JOURNAL ARTICLE

[Influence of attention on an auditory-verbal learning test in schizophrenic patients]

Ph Huguelet, R Nicastro, A Zanello
L'Encéphale 2002, 28 (4): 291-7
12232538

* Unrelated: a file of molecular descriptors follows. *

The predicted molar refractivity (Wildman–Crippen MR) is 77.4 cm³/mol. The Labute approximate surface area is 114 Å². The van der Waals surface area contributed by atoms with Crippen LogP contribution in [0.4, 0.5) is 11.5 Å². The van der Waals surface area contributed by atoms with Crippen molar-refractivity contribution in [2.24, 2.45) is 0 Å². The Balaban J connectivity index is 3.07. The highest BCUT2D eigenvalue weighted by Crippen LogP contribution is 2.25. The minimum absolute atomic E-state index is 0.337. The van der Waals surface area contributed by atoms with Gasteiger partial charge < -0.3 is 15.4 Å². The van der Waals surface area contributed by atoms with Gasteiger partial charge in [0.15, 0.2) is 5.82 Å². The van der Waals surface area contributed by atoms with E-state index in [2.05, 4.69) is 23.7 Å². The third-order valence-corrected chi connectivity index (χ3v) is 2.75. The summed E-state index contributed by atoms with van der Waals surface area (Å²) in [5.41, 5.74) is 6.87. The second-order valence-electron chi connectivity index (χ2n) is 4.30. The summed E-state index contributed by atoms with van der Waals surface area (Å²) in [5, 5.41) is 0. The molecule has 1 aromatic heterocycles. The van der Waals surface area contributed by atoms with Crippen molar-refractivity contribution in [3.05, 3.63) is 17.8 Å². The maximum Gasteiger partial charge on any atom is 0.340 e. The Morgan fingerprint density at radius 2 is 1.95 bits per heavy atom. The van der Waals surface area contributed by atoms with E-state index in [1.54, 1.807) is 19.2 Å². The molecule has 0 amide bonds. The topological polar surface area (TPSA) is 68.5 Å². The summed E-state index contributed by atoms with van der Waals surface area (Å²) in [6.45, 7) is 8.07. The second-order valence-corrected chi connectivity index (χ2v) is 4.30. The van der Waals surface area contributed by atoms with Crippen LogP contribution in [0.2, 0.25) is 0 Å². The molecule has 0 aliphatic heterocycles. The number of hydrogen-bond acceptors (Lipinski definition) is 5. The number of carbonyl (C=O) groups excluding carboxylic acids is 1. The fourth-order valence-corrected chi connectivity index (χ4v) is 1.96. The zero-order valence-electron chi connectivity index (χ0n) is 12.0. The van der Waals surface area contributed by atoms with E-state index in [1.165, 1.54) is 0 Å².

Schizophrenic patients are known to feature alterations in their cognitive performances, principally in executive functions, attention and memory. In this last domain, studies have shown a relatively severe and global deficit, which can be assessed in chronic and first episode patients. It seems that the memory dysfunction is independent of age and intellectual level, but does correlate with negative psychopathology and global functioning. In the study of memory dysfunction, attentional capacities, information processing and symptomatology have to be considered as determining factors. It has been shown that patients with schizophrenia perform poorly in selective attention tasks and that this deficit may interfere with learning. In the same way, the slowing of information processing contributes to a superficial and incomplete learning. The impact of symptomatology has also to be considered, as negative and depressive symptoms are linked to mnesic performances. The majority of studies bearing on working memory and schizophrenia show an alteration of performances, but studies on long term memory are more equivocal. Procedural memory seems to be preserved, while declarative memory is impaired. These results support the hypothesis that in schizophrenia, memory processes that are consciously controlled are impaired, contrary to implicit learning which may be intact. Nevertheless, studies bearing on semantic memory and episodic memory show controversial results. Still, many authors argue that schizophrenic patients have difficulties in recalling learned material, specially when a delay or a interfering task are introduced in the test. Besides, the schizophrenic subjects do not use the semantic properties of the words, as well as the control subjects, when they have to learn a words list for example. The main goal of the present study was to examine the auditory-verbal learning capacities of 31 schizophrenic patients (20 men and 11 women, 19-56 years old), compared to 27 healthy subjects (11 men and 16 women, 23-56 years old). All subjects received an evaluation including the Rey Auditory-Verbal Learning Test, used to study the progressive acquisition of 15 disyllabic words which are successively orally presented five times to the subject. About forty-five minutes after the last of the five immediate recalls, the delayed recall is assessed and a percentage of retention is also calculated. Visual reasoning and attention capacities were studied with the Progressive Matrix and the d2 encumbrance test respectively. Global psychiatric symptomatology of the patients group was assessed with the Brief Psychiatric Rating Scale. Considering the literature existing on the verbal learning capacities of schizophrenic patients, it was expected that the patients would perform poorly and learn slower than controls. The initial learning of the material, which is a critical stage for schizophrenic patients, was studied with particular attention as well as the effect of the introduction of a delay upon the recall of the words list. A secondary objective of the study was to investigate the role of visual reasoning and attention upon auditory-verbal learning process. According to published studies, it is expected that schizophrenic patients manifest some impairment in the domains of visual reasoning and attention. The question is to know whether it alters performances in the auditory-verbal learning test or not. Finally, the links between clinical characteristics of the patients, like age and illness duration, and their learning performances were explored. Statistical analysis included first a descriptive analysis of data to examine differences between the two groups. Second, ANCOVAs were used in order to control the respective impact of educational level, attention capacities and verbal reasoning capacities upon learning performances. Third, Spearman's correlations were used to detect links between clinical characteristics of the patients and learning performances. The comparisons between patients and controls confirmed that schizophrenic patients scored less in the attentional and visual reasoning tasks. They also featured a lower educational level compared to the healthy subjects. In the auditory-verbal learning test, the patients showed altered performances in the five recalls, as well as in the delayed recall and for the retention percentage. In order to control the impact of educational level, attentional and visual reasoning capacities, these parameters were introduced in the statistical analyses. Educational level did not influence memory alterations in the schizophrenic group. However, attention and, to a lesser extend, visual reasoning had an impact on the comparison of memory scores: when controlling attention, almost no significant group effect remained. Finally, the exploratory analyses of links between clinical characteristics and memory only revealed the presence of a significant negative correlation between illness duration and learning performances. Thus, the analyze of data showed that schizophrenic subjects featured poor performances in the domains of attention, verbal reasoning and auditory-verbal memory. Further analyses taking into account group differences on attention suggest that the impairment featured by schizophrenic patients in the domain of verbal memory strongly relies on an attentional deficit. These results are discussed according to the existing literature and methodological limitations. Clinical implications are also discussed.

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